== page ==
Protect our Environment from Novel Pollutants
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A new class of chemical compounds persist in the environment and are capable of causing serious disease.
Novel and anthropogenic chemicals are a new category of environmental contaminant that is predominantly unregulated and human-made. They come from pharmaceuticals, personal care products, and many other commercially available goods.
These compounds are found in air, soil, water, food, and human and animal tissues in trace concentrations. They persist in the environment and are capable of altering the physiology of target receptors, leading to serious disease in plants and animals1.
Methods including oxidation, photolysis, UV-degradation, nanofiltration, reverse osmosis, and adsorption have been used to remove these compounds out of water systems. While also costly and requiring experienced technicians to operate, some of these methods may result in generating even more toxic sludge or incomplete removal2.
In contrast, adsorption offers a low-cost alternative, easily used in developing countries where there is a dearth of advanced technologies, skilled personnel, and available capital, and adsorption appears to be the most broadly feasible pharmaceutical removal method2.
Adsorption technology has been extensively used for removing dyes from water systems for decades, and adsorption remediation methods are easily integrated with wastewater treatment plants3.
The largest chemical monitoring study to date was conducted in the Brazilian Amazon. The study found that chemical pollution can result in long-term effects for up to 50-80% of aquatic species next to urban areas.4.
In other regions, scientists have recorded drug-induced behavioral alterations in predatory fish and invertebrate prey. One study found that perch became more active while damselfly behavior was unaffected by novel toxins. However, prey consumption of novel pollutants can be an important exposure route as on average 46% of the pharmaceutical in ingested prey accumulated in the predator5.
This basically means we are already greatly underestimating the problem these novel pollutants cause.
The Toxic Substances Control Act of 1976 provides EPA with authority to require reporting, record-keeping and testing requirements, and restrictions relating to chemical substances and/or mixtures. TSCA addresses the production, importation, use, and disposal of specific chemicals including polychlorinated biphenyls (PCBs), asbestos, radon and lead-based paint6.
Help us bring an end to this assault on our environment and health. Sign the petition below and demand the EPA update its list of chemicals covered under the TSCA to include novel and anthropogenic chemicals, and encourage the use of safe and cost-effective adsorption technologies in their removal.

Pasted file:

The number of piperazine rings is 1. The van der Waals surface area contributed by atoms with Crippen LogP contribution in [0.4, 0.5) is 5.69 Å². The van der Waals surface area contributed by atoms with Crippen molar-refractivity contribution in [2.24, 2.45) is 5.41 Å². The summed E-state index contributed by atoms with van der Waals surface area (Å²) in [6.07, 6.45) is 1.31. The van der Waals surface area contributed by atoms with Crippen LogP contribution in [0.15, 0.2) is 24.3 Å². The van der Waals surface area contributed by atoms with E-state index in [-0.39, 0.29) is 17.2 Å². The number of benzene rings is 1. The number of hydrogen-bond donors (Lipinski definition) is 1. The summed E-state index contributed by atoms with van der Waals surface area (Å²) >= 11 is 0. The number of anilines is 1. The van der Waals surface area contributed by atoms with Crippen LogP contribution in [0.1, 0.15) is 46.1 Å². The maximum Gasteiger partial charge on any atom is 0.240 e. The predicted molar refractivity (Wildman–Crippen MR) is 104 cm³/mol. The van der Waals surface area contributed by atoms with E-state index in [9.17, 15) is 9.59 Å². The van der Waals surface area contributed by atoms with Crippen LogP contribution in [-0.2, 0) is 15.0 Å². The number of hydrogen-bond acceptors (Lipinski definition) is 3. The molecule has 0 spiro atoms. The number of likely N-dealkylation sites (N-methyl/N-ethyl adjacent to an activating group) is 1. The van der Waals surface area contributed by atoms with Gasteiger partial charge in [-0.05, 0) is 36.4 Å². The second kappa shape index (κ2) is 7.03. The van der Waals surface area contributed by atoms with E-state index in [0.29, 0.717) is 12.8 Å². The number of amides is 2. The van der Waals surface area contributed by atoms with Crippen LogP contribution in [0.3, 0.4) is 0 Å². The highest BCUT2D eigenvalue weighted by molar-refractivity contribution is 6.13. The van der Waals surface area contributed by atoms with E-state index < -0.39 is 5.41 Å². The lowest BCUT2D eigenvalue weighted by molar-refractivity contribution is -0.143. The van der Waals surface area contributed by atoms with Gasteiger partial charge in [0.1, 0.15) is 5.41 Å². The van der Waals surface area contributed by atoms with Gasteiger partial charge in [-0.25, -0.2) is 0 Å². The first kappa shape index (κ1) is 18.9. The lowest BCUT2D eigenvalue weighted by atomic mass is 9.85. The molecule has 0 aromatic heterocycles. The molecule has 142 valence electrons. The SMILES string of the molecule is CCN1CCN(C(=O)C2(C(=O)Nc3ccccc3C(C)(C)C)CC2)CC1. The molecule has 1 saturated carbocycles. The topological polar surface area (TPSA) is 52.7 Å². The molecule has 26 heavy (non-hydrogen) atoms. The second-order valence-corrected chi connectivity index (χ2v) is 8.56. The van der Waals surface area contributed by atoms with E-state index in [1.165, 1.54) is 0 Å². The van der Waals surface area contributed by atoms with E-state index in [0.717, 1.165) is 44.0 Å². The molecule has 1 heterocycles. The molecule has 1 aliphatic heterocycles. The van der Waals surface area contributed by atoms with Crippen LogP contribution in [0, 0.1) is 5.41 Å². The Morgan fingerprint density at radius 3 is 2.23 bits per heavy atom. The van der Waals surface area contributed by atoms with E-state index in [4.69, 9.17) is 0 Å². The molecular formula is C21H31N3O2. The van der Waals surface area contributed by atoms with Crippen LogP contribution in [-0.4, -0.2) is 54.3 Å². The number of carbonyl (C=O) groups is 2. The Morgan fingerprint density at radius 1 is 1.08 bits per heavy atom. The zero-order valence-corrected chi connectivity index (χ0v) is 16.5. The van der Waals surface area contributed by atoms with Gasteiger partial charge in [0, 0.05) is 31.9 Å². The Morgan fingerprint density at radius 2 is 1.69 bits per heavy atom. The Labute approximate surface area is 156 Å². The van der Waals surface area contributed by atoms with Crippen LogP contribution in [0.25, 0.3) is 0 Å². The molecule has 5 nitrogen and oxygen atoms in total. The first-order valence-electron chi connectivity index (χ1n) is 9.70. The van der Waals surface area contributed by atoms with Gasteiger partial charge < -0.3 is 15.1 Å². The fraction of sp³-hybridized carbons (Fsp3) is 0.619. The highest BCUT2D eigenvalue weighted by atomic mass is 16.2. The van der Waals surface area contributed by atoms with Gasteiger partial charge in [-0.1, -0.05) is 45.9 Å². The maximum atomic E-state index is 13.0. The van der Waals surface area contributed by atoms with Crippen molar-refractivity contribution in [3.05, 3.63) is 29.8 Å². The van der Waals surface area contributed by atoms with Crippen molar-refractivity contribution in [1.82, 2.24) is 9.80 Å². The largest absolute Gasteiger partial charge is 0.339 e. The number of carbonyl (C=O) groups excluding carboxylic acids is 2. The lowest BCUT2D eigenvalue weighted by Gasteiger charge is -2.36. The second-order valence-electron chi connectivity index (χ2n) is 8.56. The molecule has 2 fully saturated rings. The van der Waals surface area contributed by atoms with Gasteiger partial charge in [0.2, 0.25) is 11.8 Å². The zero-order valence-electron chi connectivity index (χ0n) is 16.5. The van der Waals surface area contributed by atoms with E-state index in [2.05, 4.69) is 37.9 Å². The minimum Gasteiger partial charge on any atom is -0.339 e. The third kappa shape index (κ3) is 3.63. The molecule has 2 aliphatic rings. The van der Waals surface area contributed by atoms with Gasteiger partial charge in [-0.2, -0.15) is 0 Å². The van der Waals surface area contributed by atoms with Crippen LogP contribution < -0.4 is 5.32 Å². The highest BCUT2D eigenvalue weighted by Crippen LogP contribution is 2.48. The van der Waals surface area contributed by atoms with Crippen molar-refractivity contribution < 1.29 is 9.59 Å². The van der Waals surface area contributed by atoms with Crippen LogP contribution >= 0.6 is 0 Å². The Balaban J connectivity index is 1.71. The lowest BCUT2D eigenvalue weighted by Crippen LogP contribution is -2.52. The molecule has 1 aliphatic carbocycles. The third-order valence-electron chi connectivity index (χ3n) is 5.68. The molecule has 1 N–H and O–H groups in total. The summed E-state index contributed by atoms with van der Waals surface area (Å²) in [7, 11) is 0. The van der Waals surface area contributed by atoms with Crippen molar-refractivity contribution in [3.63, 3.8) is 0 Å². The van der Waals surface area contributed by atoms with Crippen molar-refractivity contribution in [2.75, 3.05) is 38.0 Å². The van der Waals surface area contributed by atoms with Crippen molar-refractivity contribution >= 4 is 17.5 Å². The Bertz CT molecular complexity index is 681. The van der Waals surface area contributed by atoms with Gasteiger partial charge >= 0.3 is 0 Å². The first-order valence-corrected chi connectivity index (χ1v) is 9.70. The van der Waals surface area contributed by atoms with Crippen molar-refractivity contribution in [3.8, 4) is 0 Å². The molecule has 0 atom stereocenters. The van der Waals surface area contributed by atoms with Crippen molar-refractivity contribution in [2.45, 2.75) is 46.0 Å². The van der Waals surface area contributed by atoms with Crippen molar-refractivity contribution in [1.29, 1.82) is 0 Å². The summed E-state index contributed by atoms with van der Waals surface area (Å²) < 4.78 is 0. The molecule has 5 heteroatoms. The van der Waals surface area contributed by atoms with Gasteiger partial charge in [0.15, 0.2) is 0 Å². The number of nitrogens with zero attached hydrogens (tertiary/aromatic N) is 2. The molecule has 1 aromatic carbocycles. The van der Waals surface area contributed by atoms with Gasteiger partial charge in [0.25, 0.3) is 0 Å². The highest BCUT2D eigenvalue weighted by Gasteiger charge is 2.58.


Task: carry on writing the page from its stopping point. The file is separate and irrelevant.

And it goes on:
- Alok Bhandari, Rao Y. Surampalli, Craig D. Adams, Pascale Champagne, Say Kee Ong, R. D. Tyagi, and Tian Zhang, American Society of Civil Engineers (2009), "Contaminants of Emerging Environmental Concern."
- Manvendra Patel, Rahul Kumar, Kamal Kishor, Todd Mlsna, Charles U. Pittman Jr., and Dinesh Mohan, Chemical Reviews (4 March 2019), "Pharmaceuticals of Emerging Concern in Aquatic Systems: Chemistry, Occurrence, Effects, and Removal Methods."
- Yanbo Zhou, Jian Lu, Yi Zhou, Yongdi Liu, Environmental Pollution (16 May 2019), "Recent advances for dyes removal using novel adsorbents: A review."
- Andreu Rico, Rhaul de Oliveira, Gabriel Silva de Souza Nunes, Cristiana Rizzi, Sara Villa, Isabel López-Heras, Marco Vighi, Andrea Viviana Waichman, Environment International (October 2021), "Pharmaceuticals and other urban contaminants threaten Amazonian freshwater ecosystems."
- Tomas Brodin, Susanna Piovano, Jerker Fick, Jonatan Klaminder, Martina Heynen, and Micael Jonsson, Philosophical Transactions of the Royal Society B: Biological Sciences (19 November 2014), "Ecological effects of pharmaceuticals in aquatic systemsimpacts through behavioural alterations."
- United States Environmental Protection Agency (22 June 2016), "Summary of the Toxic Substances Control Act."
To the Administrator of the EPA,
Novel and anthropogenic chemicals from human-made products are becoming a serious threat to the environment and health of all Americans. These polutants persist in the environment and are capable of altering the physiology of target receptors, leading to serious disease in plants and animals.
Through scientific studies, chemical pollution was found to result in long-term effects for up to 50-80% of aquatic species next to urban areas, significantly contributes to a biodiversity loss in the region. In other regions, scientists have recorded drug-induced behavioral alterations in predatory fish and invertebrate prey.
Threats to flora and fauna will only worsen if these pollutants are not removed. Thankfully, scientific studies have also found a reliable and cost-effective option in adsorption technologies, which have been used for removing dyes from water systems for decades and are easily integrated with wastewater treatment plants.
I demand you update your list of chemicals covered under the Toxic Substances Control Act to include novel and anthropogenic chemicals found in pharmaceuticals, personal care products, antimicrobials and antibiotics, hormones, plasticizers, surfactants, fire retardants, pesticides, and nanoparticles.
I further demand you permit the use of safe and cost-effective adsorption technologies in the removal of novel and anthropogenic pollutants, as outlined in the Toxic Substances Control Act's Waste, Chemical and Cleanup Enforcement guidelines.